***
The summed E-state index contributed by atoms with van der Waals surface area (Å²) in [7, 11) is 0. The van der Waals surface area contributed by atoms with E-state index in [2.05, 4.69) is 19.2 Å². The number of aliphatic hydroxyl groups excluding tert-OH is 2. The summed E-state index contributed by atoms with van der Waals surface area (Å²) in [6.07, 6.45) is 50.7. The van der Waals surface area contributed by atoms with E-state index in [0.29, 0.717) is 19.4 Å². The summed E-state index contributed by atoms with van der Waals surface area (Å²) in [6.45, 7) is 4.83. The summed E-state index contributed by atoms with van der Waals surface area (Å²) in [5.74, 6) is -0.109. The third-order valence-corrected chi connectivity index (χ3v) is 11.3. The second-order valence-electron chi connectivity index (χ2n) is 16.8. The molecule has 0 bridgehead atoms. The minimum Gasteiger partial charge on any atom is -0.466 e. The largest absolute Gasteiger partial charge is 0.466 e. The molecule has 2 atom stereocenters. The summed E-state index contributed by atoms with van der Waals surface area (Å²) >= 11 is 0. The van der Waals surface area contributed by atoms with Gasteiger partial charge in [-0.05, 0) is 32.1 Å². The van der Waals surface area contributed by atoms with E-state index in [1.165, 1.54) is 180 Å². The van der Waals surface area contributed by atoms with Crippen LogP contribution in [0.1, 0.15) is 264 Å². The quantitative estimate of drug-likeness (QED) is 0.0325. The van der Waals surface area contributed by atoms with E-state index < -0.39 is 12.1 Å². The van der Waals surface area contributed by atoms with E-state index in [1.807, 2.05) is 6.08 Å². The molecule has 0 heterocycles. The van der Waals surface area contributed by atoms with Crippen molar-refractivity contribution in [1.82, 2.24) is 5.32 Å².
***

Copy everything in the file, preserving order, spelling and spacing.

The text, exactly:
The summed E-state index contributed by atoms with van der Waals surface area (Å²) in [7, 11) is 0. The van der Waals surface area contributed by atoms with E-state index in [2.05, 4.69) is 19.2 Å². The number of aliphatic hydroxyl groups excluding tert-OH is 2. The summed E-state index contributed by atoms with van der Waals surface area (Å²) in [6.07, 6.45) is 50.7. The van der Waals surface area contributed by atoms with E-state index in [0.29, 0.717) is 19.4 Å². The summed E-state index contributed by atoms with van der Waals surface area (Å²) in [6.45, 7) is 4.83. The summed E-state index contributed by atoms with van der Waals surface area (Å²) in [5.74, 6) is -0.109. The third-order valence-corrected chi connectivity index (χ3v) is 11.3. The second-order valence-electron chi connectivity index (χ2n) is 16.8. The molecule has 0 bridgehead atoms. The minimum Gasteiger partial charge on any atom is -0.466 e. The largest absolute Gasteiger partial charge is 0.466 e. The molecule has 2 atom stereocenters. The summed E-state index contributed by atoms with van der Waals surface area (Å²) >= 11 is 0. The van der Waals surface area contributed by atoms with Gasteiger partial charge in [-0.05, 0) is 32.1 Å². The van der Waals surface area contributed by atoms with E-state index in [1.165, 1.54) is 180 Å². The van der Waals surface area contributed by atoms with Crippen LogP contribution in [0.1, 0.15) is 264 Å². The quantitative estimate of drug-likeness (QED) is 0.0325. The van der Waals surface area contributed by atoms with E-state index < -0.39 is 12.1 Å². The van der Waals surface area contributed by atoms with E-state index in [1.807, 2.05) is 6.08 Å². The molecule has 0 heterocycles. The van der Waals surface area contributed by atoms with Crippen molar-refractivity contribution in [1.82, 2.24) is 5.32 Å².